Pakistan's online war and #ThankYouTrump

Protests calling on Pakistani government to retrieve missing activists Image copyright AFP/Getty Images

Small victory for liberal Pakistani online activists and anti-Trump users make their voices heard on campaign supporting him.

TV show ban gives little hope to online liberals

Image copyright AFP/GETTY
Image caption Campaigns demanding that missing activists should be found have triggered counter hate campaigns at activists involved in them

Liberal online Pakistani activists have welcomed a ban on a TV programme hosted by controversial cleric Aamir Liaqat. But they know this is just a small victory.

One post expressing gratefulness for the "important" step and calling for "all forms of hate speech" to be banned, echoed the views of many.

Liberal social media voices have been dwindling in Pakistan due to a virulent hate campaign by right-wing accounts which is in large inspired by comments Liaqat and other hardliners air on their shows as well as online.

The latest round of hatred came in the wake of the disappearance of five prominent rights activists and has been mainly directed at liberals who want the activists to be found.

Commenting on Liaqat's show ban, prominent activist Jibran Nasir expressed relief, but added "we can rejoice when the missing come back home. Back to work!"

Nasir has faced the wrath of hardliners for his support for the missing activists. But his criticism of Liaqat who in turn described them as "blasphemers and traitors involved in propaganda" against Pakistan has brought further hostility.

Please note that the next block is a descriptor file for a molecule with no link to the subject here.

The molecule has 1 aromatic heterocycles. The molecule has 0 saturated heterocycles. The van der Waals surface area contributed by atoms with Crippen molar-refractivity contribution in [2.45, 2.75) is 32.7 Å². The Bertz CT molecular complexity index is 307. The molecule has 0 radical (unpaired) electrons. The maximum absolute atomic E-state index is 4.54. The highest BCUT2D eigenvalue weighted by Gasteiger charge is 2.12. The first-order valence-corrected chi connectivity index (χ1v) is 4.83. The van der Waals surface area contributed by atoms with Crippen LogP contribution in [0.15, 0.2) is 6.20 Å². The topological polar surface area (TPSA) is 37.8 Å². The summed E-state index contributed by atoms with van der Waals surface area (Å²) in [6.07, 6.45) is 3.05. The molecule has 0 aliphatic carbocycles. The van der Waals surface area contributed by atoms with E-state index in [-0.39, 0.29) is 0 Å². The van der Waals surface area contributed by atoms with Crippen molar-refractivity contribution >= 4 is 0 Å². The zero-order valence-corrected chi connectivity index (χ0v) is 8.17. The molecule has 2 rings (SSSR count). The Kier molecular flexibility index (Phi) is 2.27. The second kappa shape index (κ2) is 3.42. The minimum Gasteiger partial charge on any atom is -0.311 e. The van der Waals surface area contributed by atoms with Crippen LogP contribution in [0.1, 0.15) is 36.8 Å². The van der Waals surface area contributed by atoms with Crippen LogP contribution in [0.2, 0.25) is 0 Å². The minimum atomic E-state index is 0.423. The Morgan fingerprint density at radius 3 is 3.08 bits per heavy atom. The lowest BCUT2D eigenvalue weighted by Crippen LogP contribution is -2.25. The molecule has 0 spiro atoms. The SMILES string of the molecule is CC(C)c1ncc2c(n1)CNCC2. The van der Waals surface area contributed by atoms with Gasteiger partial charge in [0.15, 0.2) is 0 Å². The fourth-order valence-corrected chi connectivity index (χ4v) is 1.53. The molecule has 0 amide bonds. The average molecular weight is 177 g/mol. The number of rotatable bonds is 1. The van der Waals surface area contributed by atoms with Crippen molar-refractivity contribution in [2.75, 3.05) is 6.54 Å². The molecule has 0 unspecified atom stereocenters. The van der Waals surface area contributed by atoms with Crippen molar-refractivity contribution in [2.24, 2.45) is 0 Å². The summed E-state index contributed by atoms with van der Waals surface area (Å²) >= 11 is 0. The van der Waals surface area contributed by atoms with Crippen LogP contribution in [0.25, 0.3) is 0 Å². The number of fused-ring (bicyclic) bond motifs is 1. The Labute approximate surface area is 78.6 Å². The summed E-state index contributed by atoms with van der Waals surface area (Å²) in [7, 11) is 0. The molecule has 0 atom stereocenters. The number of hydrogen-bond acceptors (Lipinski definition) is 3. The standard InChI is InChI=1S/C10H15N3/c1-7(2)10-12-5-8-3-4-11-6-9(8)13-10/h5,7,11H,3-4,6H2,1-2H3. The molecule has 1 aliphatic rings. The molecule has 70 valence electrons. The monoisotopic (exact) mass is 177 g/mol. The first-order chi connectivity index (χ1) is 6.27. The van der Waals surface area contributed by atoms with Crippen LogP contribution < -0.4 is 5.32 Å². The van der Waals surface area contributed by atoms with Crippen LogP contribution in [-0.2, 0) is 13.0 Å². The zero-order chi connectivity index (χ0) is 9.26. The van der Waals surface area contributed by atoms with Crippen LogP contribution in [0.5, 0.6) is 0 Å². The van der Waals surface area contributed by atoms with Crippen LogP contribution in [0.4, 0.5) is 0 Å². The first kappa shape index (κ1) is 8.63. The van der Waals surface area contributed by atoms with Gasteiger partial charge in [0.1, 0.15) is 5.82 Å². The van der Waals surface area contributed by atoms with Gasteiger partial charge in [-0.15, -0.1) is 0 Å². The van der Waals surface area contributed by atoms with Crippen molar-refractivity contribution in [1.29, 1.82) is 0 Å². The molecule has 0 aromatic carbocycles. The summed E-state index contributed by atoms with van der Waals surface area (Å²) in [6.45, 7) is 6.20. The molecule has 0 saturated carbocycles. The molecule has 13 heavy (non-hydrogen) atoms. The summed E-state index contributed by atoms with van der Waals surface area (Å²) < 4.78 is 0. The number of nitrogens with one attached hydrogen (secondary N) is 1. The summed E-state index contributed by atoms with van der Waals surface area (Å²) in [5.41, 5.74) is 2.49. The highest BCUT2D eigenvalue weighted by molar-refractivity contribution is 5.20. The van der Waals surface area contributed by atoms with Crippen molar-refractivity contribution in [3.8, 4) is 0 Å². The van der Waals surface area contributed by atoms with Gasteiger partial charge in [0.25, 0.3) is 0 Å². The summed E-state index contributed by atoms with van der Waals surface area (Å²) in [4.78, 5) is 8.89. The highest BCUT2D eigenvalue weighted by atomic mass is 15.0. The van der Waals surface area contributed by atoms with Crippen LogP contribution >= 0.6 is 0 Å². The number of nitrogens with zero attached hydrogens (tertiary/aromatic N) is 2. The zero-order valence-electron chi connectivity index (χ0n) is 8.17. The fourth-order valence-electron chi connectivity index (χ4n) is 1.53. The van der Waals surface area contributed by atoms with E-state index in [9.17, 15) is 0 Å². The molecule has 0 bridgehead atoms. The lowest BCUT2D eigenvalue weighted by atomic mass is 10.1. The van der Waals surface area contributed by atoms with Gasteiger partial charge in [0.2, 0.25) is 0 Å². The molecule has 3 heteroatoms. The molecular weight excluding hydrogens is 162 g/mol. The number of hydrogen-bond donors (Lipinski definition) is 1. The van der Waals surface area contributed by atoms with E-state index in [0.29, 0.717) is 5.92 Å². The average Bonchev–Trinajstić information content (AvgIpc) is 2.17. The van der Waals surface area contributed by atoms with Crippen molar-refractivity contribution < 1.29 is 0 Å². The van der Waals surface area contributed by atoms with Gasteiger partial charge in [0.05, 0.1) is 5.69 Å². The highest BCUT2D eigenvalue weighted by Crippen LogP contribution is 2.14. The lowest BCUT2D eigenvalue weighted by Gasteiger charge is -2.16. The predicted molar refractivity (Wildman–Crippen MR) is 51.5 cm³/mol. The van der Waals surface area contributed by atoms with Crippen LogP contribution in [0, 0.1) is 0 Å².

"We are #AmirLiaquat so think again," said one angry user.

But Nasir is not the only one feeling the heat. A number of liberal social media accounts have been deleted or have changed the content they are publishing following the hate campaign.

One example is the Facebook page "Bhensa", which was reportedly run by one of the missing activists but has now been taken over by a group called the "Elite Cyber Force of Pakistan" and is posting anti-liberal messages.

"All blasphemous and offensive material has been removed. Pakistan & Islam Zindabad ['Long Live Pakistan and Islam']", the 'about section' on the page now reads.

Liberals have so far remained defiant continuing their campaigns both online and offline.

But they don't look too optimistic. A Facebook page which opposes Pakistan's blasphemy law and makes comics mocking hardliners warned its followers earlier this week:

"The demise of this page is imminent, be it due to authorities or our complete lack of creativity. Download our comics before it gets taken down and do whatever you want with them. Remember why we did all this."

Seems prophetic, the page has now disappeared.

Additional reporting by BBC Monitoring's team in Delhi

ThankyouTrump hijacked?

Image copyright AFP

Yes, #ThankYouTrump has been a worldwide trend, but not all its tweets are "Thank yous".

The hashtag which appears to have been initially set up by supporters of US President Donald Trump has been attracting much of his detractors as well.

Those in favour of Mr Trump took to social media to express their happiness about his first week in office.

Thanks for "putting ALL Americans first!", "giving us a renewed sense of hope" and doing "more to help this country in two days than Obama did in two terms", was the sentiment dominating the pro-Trump camp.

But others were not as impressed and they made sure their views were visible on the hashtag.

"#ThankYouTrump for giving me ZERO faith in your capabilities to run this country. You have the actions of a fascist tyrant," said one post.

Another sarcastically thanked the president for his "war on facts & free expression."

While some felt they had "absolutely nothing" to thank their new president for.

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